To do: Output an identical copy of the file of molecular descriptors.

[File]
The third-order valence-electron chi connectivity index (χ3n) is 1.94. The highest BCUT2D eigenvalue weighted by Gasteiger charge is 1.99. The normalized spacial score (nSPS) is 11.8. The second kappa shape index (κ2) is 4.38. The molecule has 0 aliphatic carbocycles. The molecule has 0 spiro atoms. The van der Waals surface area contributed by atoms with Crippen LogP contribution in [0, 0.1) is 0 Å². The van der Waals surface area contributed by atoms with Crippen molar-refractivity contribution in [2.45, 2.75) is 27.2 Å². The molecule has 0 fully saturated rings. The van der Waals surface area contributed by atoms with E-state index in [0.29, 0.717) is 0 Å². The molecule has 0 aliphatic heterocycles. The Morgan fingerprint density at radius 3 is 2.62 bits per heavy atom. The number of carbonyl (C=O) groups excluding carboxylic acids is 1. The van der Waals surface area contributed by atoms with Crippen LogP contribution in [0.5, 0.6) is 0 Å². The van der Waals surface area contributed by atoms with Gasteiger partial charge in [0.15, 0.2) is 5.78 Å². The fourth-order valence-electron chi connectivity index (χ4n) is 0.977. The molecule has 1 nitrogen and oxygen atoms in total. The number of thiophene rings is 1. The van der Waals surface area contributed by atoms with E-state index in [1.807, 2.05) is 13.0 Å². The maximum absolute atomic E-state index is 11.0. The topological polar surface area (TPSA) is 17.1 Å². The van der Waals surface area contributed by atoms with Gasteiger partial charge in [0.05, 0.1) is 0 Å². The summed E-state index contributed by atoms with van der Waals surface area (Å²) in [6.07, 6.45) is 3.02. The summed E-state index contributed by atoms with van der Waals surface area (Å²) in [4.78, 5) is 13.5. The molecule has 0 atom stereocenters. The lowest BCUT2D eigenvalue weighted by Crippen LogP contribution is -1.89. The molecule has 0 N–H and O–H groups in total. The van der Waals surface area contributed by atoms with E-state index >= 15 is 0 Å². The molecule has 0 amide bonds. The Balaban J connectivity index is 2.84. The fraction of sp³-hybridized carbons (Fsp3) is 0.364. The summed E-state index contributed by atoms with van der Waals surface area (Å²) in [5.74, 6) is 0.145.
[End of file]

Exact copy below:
The third-order valence-electron chi connectivity index (χ3n) is 1.94. The highest BCUT2D eigenvalue weighted by Gasteiger charge is 1.99. The normalized spacial score (nSPS) is 11.8. The second kappa shape index (κ2) is 4.38. The molecule has 0 aliphatic carbocycles. The molecule has 0 spiro atoms. The van der Waals surface area contributed by atoms with Crippen LogP contribution in [0, 0.1) is 0 Å². The van der Waals surface area contributed by atoms with Crippen molar-refractivity contribution in [2.45, 2.75) is 27.2 Å². The molecule has 0 fully saturated rings. The van der Waals surface area contributed by atoms with E-state index in [0.29, 0.717) is 0 Å². The molecule has 0 aliphatic heterocycles. The Morgan fingerprint density at radius 3 is 2.62 bits per heavy atom. The number of carbonyl (C=O) groups excluding carboxylic acids is 1. The van der Waals surface area contributed by atoms with Crippen LogP contribution in [0.5, 0.6) is 0 Å². The van der Waals surface area contributed by atoms with Gasteiger partial charge in [0.15, 0.2) is 5.78 Å². The fourth-order valence-electron chi connectivity index (χ4n) is 0.977. The molecule has 1 nitrogen and oxygen atoms in total. The number of thiophene rings is 1. The van der Waals surface area contributed by atoms with E-state index in [1.807, 2.05) is 13.0 Å². The maximum absolute atomic E-state index is 11.0. The topological polar surface area (TPSA) is 17.1 Å². The van der Waals surface area contributed by atoms with Gasteiger partial charge in [0.05, 0.1) is 0 Å². The summed E-state index contributed by atoms with van der Waals surface area (Å²) in [6.07, 6.45) is 3.02. The summed E-state index contributed by atoms with van der Waals surface area (Å²) in [4.78, 5) is 13.5. The molecule has 0 atom stereocenters. The lowest BCUT2D eigenvalue weighted by Crippen LogP contribution is -1.89. The molecule has 0 N–H and O–H groups in total. The van der Waals surface area contributed by atoms with E-state index >= 15 is 0 Å². The molecule has 0 amide bonds. The Balaban J connectivity index is 2.84. The fraction of sp³-hybridized carbons (Fsp3) is 0.364. The summed E-state index contributed by atoms with van der Waals surface area (Å²) in [5.74, 6) is 0.145.